After you’ve seen the Saint Louis Art Museum and City Museum, the Pulitzer and the Contemporary, you’ve really just scratched the surface. St. Louis has a wealth of small museums to entertain and educate:
- Just across the river from downtown St. Louis, the Native American community of Cahokia was larger than London in 1250 A.D. One hundred and fifty years later, it had disappeared, for reasons not yet understood. Today the Cahokia Mounds State Historic Site is the only UNESCO World Heritage Site in the Midwest. It preserves remnants of the vanished civilization within a 2,200 acre tract. Don’t miss the Interpretive Center.
- The Missouri History Museum, which was built with proceeds from the 1904 World’s Fair in memory of Thomas Jefferson, houses a variety of exhibits and educational resources focusing on the St. Louis region, the State of Missouri and the American West.
- The Museum of the Dog in Queeny Park, St. Louis County, is home to the world’s finest collection of art devoted to cat-hating quadrupeds.
- The Museum of Westward Expansion, on the grounds of the Gateway Arch, helps you explore the world of the American Indians and the 19th century pioneers who helped shape the American West. This museum is about to undergo a dramatic expansion as part of the revitalization of the Arch grounds.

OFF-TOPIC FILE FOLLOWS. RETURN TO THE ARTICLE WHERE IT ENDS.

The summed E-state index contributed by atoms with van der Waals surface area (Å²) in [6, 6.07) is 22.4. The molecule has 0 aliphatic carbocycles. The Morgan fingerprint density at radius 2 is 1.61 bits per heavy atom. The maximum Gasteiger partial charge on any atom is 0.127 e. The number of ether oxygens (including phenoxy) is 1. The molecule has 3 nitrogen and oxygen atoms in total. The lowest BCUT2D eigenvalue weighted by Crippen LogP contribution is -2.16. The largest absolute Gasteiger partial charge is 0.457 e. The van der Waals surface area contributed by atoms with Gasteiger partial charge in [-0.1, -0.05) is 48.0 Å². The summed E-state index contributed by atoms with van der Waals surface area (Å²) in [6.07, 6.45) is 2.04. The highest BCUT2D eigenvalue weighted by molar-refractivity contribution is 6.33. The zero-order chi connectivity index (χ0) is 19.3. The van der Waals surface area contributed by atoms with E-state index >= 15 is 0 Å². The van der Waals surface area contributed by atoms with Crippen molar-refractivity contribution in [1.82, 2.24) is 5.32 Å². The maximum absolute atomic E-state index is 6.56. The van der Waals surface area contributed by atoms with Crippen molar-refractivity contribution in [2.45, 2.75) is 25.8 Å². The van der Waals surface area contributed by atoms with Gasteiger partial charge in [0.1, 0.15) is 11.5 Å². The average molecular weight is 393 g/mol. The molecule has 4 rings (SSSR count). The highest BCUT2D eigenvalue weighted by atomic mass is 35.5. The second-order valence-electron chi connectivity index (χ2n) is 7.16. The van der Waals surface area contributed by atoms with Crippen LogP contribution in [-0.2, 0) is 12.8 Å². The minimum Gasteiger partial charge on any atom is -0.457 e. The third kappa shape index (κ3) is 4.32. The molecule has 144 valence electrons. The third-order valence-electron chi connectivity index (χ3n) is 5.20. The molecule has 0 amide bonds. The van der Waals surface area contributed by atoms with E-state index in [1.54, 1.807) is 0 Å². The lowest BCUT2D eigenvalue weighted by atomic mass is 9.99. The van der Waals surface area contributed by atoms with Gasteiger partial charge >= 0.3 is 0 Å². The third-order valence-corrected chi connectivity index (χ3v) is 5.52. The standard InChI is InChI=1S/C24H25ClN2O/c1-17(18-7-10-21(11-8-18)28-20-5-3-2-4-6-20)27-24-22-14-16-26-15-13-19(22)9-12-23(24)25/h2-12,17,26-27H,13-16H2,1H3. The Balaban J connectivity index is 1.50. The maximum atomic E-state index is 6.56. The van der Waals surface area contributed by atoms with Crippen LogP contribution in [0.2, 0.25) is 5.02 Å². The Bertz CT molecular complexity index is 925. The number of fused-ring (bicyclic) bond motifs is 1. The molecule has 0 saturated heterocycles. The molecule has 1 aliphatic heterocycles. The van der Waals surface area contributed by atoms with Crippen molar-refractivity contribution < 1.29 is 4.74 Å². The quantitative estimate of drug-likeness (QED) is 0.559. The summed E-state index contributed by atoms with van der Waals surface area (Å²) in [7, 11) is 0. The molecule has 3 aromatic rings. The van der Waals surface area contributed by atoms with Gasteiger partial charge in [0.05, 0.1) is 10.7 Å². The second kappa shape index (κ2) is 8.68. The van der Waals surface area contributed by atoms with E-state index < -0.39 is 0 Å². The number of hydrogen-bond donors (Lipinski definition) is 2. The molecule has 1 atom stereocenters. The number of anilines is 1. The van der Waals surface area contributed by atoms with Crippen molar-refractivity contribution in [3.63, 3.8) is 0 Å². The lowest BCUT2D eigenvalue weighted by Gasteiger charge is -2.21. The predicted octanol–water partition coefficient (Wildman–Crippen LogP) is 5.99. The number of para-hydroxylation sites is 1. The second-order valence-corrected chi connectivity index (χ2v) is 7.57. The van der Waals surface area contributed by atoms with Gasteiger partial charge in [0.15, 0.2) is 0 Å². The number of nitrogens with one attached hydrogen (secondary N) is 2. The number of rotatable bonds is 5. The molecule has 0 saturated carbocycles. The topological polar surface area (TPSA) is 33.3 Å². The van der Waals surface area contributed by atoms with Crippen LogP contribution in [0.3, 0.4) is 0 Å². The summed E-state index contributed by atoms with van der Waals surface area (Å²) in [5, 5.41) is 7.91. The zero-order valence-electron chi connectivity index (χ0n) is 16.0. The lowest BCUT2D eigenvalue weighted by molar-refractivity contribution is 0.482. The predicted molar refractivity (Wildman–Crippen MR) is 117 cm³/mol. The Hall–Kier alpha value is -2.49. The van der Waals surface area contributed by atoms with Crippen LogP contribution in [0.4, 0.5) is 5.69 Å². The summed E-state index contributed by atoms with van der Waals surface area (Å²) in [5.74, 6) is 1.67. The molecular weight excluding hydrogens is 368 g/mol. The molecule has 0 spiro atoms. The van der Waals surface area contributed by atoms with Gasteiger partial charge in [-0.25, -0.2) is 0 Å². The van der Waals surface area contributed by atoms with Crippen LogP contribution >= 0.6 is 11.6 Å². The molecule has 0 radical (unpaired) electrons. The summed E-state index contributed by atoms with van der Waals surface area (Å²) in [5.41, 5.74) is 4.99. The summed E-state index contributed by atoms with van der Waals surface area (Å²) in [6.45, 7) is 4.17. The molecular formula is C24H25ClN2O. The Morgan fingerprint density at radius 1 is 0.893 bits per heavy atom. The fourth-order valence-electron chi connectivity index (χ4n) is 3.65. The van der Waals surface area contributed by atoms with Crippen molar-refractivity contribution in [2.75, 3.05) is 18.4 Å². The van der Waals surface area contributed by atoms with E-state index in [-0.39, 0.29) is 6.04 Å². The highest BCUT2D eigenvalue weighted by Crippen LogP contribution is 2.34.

- The Old Courthouse, within walking distance of the Gateway Arch, offers historical exhibits in a building that housed the first two trials in Dred Scott’s effort to sue for his freedom, a case that helped lead to the Civil War.
- The Saint Louis Science Center features several exhibits that encourage an understanding of ecology, environment, humanity, technology and space. Popular attractions include a planetarium theater, an aviation gallery, an infomachines gallery, a structures gallery where visitors can rebuild the Gateway Arch and a 700-foot glass-enclosed bridge over Interstate 64 with inset glass floor panels and radar guns to clock oncoming traffic.
- The Saint Louis University Museum of Art brings together the university’s permanent collection with exhibitions of work by students, faculty, staff, alumni, benefactors and friends of the University,
- The St. Louis Museum of Transportation – you won’t find a better collection of transportation vehicles in the world than this one. More than 190 major exhibits.
- The Scott Joplin House. This is where the “King of Ragtime” lived and wrote some of his masterpieces from 1901 to 1903.